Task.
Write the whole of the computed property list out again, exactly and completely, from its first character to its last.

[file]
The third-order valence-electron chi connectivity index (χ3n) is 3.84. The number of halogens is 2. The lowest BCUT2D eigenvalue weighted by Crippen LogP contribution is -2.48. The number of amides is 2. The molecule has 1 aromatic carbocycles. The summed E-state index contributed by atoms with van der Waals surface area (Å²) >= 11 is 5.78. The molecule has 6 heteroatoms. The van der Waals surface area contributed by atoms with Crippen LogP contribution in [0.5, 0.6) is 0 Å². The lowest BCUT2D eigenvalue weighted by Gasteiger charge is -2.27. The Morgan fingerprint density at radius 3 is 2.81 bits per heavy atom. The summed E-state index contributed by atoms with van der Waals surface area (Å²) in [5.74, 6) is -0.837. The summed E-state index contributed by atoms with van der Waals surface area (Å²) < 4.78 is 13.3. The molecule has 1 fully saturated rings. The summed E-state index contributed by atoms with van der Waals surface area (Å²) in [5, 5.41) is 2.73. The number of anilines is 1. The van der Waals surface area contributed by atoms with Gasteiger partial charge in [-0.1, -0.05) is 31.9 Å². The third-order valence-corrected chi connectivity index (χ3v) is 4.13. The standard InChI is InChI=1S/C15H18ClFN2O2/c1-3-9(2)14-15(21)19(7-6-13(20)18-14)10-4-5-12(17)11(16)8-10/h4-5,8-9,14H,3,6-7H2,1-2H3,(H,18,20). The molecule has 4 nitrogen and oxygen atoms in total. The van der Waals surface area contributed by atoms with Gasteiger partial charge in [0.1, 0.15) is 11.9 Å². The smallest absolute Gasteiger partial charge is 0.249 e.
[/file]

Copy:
The third-order valence-electron chi connectivity index (χ3n) is 3.84. The number of halogens is 2. The lowest BCUT2D eigenvalue weighted by Crippen LogP contribution is -2.48. The number of amides is 2. The molecule has 1 aromatic carbocycles. The summed E-state index contributed by atoms with van der Waals surface area (Å²) >= 11 is 5.78. The molecule has 6 heteroatoms. The van der Waals surface area contributed by atoms with Crippen LogP contribution in [0.5, 0.6) is 0 Å². The lowest BCUT2D eigenvalue weighted by Gasteiger charge is -2.27. The Morgan fingerprint density at radius 3 is 2.81 bits per heavy atom. The summed E-state index contributed by atoms with van der Waals surface area (Å²) in [5.74, 6) is -0.837. The summed E-state index contributed by atoms with van der Waals surface area (Å²) < 4.78 is 13.3. The molecule has 1 fully saturated rings. The summed E-state index contributed by atoms with van der Waals surface area (Å²) in [5, 5.41) is 2.73. The number of anilines is 1. The van der Waals surface area contributed by atoms with Gasteiger partial charge in [-0.1, -0.05) is 31.9 Å². The third-order valence-corrected chi connectivity index (χ3v) is 4.13. The standard InChI is InChI=1S/C15H18ClFN2O2/c1-3-9(2)14-15(21)19(7-6-13(20)18-14)10-4-5-12(17)11(16)8-10/h4-5,8-9,14H,3,6-7H2,1-2H3,(H,18,20). The molecule has 4 nitrogen and oxygen atoms in total. The van der Waals surface area contributed by atoms with Gasteiger partial charge in [0.1, 0.15) is 11.9 Å². The smallest absolute Gasteiger partial charge is 0.249 e.